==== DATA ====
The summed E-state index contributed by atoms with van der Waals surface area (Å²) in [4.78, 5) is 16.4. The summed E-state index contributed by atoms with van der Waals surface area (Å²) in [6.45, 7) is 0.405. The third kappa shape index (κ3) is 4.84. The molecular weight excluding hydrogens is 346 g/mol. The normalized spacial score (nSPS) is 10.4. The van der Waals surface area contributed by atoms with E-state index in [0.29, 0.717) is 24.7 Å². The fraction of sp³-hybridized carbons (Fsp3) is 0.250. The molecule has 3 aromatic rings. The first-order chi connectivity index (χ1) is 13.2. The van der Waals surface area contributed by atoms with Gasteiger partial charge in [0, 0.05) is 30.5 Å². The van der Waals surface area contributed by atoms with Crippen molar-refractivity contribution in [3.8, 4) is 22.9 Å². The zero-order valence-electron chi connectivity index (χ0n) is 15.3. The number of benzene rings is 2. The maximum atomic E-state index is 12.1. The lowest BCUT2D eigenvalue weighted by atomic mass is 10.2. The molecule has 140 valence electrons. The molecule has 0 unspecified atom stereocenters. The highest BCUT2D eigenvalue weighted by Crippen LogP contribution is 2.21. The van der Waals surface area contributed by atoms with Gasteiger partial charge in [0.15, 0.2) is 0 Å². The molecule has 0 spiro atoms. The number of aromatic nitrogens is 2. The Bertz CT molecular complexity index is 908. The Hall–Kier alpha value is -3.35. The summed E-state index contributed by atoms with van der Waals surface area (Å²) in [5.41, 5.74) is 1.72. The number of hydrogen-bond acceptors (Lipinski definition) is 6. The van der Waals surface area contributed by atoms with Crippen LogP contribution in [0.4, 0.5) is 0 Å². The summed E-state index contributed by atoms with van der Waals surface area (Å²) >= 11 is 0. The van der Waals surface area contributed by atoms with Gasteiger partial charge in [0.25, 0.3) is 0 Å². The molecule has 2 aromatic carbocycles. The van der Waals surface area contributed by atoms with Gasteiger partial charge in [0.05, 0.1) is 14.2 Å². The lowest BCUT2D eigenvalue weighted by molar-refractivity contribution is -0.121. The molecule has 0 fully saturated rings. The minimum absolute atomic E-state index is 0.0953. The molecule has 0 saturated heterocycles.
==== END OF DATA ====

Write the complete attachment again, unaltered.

The summed E-state index contributed by atoms with van der Waals surface area (Å²) in [4.78, 5) is 16.4. The summed E-state index contributed by atoms with van der Waals surface area (Å²) in [6.45, 7) is 0.405. The third kappa shape index (κ3) is 4.84. The molecular weight excluding hydrogens is 346 g/mol. The normalized spacial score (nSPS) is 10.4. The van der Waals surface area contributed by atoms with E-state index in [0.29, 0.717) is 24.7 Å². The fraction of sp³-hybridized carbons (Fsp3) is 0.250. The molecule has 3 aromatic rings. The first-order chi connectivity index (χ1) is 13.2. The van der Waals surface area contributed by atoms with Gasteiger partial charge in [0, 0.05) is 30.5 Å². The van der Waals surface area contributed by atoms with Crippen molar-refractivity contribution in [3.8, 4) is 22.9 Å². The zero-order valence-electron chi connectivity index (χ0n) is 15.3. The number of benzene rings is 2. The maximum atomic E-state index is 12.1. The lowest BCUT2D eigenvalue weighted by atomic mass is 10.2. The molecule has 140 valence electrons. The molecule has 0 unspecified atom stereocenters. The highest BCUT2D eigenvalue weighted by Crippen LogP contribution is 2.21. The van der Waals surface area contributed by atoms with Gasteiger partial charge in [0.15, 0.2) is 0 Å². The molecule has 0 spiro atoms. The number of aromatic nitrogens is 2. The Bertz CT molecular complexity index is 908. The Hall–Kier alpha value is -3.35. The summed E-state index contributed by atoms with van der Waals surface area (Å²) in [5.41, 5.74) is 1.72. The number of hydrogen-bond acceptors (Lipinski definition) is 6. The van der Waals surface area contributed by atoms with Crippen LogP contribution in [0.4, 0.5) is 0 Å². The summed E-state index contributed by atoms with van der Waals surface area (Å²) >= 11 is 0. The van der Waals surface area contributed by atoms with Gasteiger partial charge in [0.25, 0.3) is 0 Å². The molecule has 2 aromatic carbocycles. The van der Waals surface area contributed by atoms with Gasteiger partial charge in [0.05, 0.1) is 14.2 Å². The lowest BCUT2D eigenvalue weighted by molar-refractivity contribution is -0.121. The molecule has 0 fully saturated rings. The minimum absolute atomic E-state index is 0.0953. The molecule has 0 saturated heterocycles.